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TRUE TIC DOULOUREUX OF THE SENSORY FILAMENTS OF THE FACIAL NERVE:  I. CLINICAL REPORT OF A CASE IN WHICH CURE WAS EFFECTED BY PHYSIOLOGIC EXTIRPATION OF THE GENICULATE GANGLION II. REPORT OF SURGICAL TREATMENT

L. PIERCE CLARK, M.D.; ALFRED S. TAYLOR, M.D.
JAMA. 1909;LIII(26):2144-2146. doi:10.1001/jama.1909.92550260001001a.
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ABSTRACT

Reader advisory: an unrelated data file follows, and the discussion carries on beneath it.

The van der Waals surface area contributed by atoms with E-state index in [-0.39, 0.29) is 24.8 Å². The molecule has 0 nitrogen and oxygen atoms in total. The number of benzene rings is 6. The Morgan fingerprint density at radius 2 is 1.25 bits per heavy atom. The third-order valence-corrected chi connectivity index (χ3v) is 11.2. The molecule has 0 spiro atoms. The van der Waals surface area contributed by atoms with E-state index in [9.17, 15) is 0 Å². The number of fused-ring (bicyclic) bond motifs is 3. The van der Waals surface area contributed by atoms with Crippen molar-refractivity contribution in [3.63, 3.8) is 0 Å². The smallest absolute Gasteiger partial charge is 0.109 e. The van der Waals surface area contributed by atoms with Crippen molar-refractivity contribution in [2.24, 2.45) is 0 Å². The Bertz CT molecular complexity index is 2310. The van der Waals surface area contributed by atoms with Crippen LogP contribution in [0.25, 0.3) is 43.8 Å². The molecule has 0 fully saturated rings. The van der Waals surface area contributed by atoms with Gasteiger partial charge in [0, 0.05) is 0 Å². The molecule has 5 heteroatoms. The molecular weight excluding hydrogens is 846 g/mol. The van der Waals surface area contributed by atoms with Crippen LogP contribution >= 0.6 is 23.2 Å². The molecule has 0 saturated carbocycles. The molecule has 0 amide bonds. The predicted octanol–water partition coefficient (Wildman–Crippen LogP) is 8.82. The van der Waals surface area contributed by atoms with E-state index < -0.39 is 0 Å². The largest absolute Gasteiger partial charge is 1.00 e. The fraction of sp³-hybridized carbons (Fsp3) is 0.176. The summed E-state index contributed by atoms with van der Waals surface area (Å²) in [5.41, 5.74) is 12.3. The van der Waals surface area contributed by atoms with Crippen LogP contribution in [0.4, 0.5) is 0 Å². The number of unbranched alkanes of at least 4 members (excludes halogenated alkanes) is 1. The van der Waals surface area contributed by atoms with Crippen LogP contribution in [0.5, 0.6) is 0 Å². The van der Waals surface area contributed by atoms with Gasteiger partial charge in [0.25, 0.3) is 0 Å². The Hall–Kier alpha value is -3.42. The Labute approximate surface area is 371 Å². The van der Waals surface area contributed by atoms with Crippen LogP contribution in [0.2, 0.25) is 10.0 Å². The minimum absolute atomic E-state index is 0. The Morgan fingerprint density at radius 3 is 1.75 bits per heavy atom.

I. CLINICAL REPORT AND REMARKS BY DR. CLARK  It has been fairly well proved by recent investigation that the facial nerve, like the trifacial, is a mixed nerve. Its sensory ganglion is the geniculate. The motor root of the geniculate is the facialis proper, and its sensory root is the nerve of Wrisberg. Below the ganglion the peripheral divisions are the facialis proper, the greater and lesser superficial petrosal, external petrosal and chorda tympani. This ganglion is of the spinal type, consequently liable to inflammations, as herpes zoster, and degenerations, as in tic douloureux. The zoster zone of the geniculate lies just in the interior of the auricle and external canal. This zone is interposed between the zone for the Gasserian in front and the cervical behind. In cither zoster or neuralgias we may have one or all three zones affected at once. There is also a considerable degree

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